On February 27, the SEC Division of Investment Management granted no action relief to Emerging Global Advisors, LLC (EGA) and Emerging Global Shares Trust (Trust), allowing EGA to amend its investment advisory agreement with the Trust without obtaining majority shareholder approval as required under Section 15(a) of the Investment Company Act. This no action relief is preconditioned upon (i) the proposed amendments not reducing or modifying the nature and level of advisory services provided by EGA and (ii) the total advisory fees paid to EGA under the amended advisory agreement would not exceed the advisory fees payable under the current agreement. SEC No Action Letter.
On March 7, the SEC proposed Regulation SCI to require certain SROs, alternative trading systems, disseminators of market data under certain National Market Systems plans and clearing agencies exempt from SEC regulation to have comprehensive policies and procedures in place surrounding their technological systems. The proposed Regulation SCI would replace the current voluntary compliance program with enforceable rules designed to better insulate securities markets from vulnerabilities posed by systems technology issues. Comments must be submitted within 60 days after publication in the Federal Register. SEC Release. SEC Proposed Rules.
On December 21, 2012, the CFPB issue a proposed amendment to subpart B of Regulation E under the Electronic Fund Transfer Act regarding remittance transfers. The proposed amendment: (i) provides flexibility regarding the disclosure of foreign taxes, as well as fees imposed by a designated recipient’s institution for receiving a remittance transfer in an account; (ii) limits a remittance transfer provider’s obligation to disclose foreign taxes to those imposed by a country’s central government; and (ii) revises the error resolution provisions that apply when a remittance transfer is not delivered to a designated recipient because the sender provided incorrect or insufficient information. Comments must be received within 30 days of publication of the proposed amendment in the Federal Register. CFPB Release. CFPB Proposed Amendment.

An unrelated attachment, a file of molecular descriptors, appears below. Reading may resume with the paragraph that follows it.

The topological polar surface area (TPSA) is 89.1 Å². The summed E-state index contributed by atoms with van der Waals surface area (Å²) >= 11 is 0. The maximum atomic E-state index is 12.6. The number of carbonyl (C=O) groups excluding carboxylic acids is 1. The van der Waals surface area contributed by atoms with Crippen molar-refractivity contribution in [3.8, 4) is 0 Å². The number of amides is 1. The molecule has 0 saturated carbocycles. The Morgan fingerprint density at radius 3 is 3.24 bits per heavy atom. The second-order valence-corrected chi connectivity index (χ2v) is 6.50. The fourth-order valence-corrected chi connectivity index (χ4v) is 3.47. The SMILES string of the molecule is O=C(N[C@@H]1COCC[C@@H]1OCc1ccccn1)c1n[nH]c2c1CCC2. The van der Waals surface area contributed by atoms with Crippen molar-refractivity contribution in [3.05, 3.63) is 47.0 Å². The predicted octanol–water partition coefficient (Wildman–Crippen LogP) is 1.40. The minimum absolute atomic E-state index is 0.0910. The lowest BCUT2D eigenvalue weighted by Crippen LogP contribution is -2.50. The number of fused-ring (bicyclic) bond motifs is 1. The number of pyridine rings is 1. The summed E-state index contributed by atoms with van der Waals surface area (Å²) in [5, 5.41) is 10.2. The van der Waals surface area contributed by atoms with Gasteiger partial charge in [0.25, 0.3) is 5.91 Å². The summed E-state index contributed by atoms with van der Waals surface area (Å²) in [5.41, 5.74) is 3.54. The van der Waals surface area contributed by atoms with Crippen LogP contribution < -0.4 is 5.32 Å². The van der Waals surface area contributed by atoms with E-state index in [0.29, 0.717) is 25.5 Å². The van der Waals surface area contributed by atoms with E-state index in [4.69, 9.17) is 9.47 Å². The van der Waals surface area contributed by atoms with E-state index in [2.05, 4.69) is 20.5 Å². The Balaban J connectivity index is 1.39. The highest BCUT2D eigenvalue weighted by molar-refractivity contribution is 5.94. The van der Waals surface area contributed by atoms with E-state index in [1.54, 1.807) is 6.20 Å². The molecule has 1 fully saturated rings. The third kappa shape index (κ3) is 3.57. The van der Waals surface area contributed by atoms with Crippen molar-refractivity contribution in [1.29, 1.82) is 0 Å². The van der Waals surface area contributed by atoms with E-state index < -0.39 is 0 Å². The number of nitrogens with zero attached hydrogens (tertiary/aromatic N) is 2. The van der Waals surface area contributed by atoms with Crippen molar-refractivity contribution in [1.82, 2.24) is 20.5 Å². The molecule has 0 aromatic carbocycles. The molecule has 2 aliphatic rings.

On December 27, 2012, the staff of the SEC Division of Trading and Markets issued a no-action letter setting forth conditions under which broker-dealers may treat certain foreign equity securities as having a “ready market” under the Exchange Act Rule 15c3-1(c)(11)(i). This expands the number of foreign securities eligible as foreign margin stock under Fed Regulation T. SEC No-Action Letter.
On December 10, FINRA issued Regulatory Notice 12-55, which provides regulatory guidance in the form of a FAQ regarding customer suitability issues under FINRA Rule 2111. The amendments to the FAQ address the scope of the terms “customer” and “investment strategy.” FINRA Notice.
On November 30, the CFTC issued a time limited no-action letter stating that that the Division of Swap Dealer and Intermediary Oversight will not take enforcement action against the commodity pool operator of a fund of funds for failure to register as such until the later of June 30, 2013, or six months after the effective date (or compliance date, if later) of any revised guidance on the de minimus threshold rules. CFTC Release. CFTC No-Action Letter.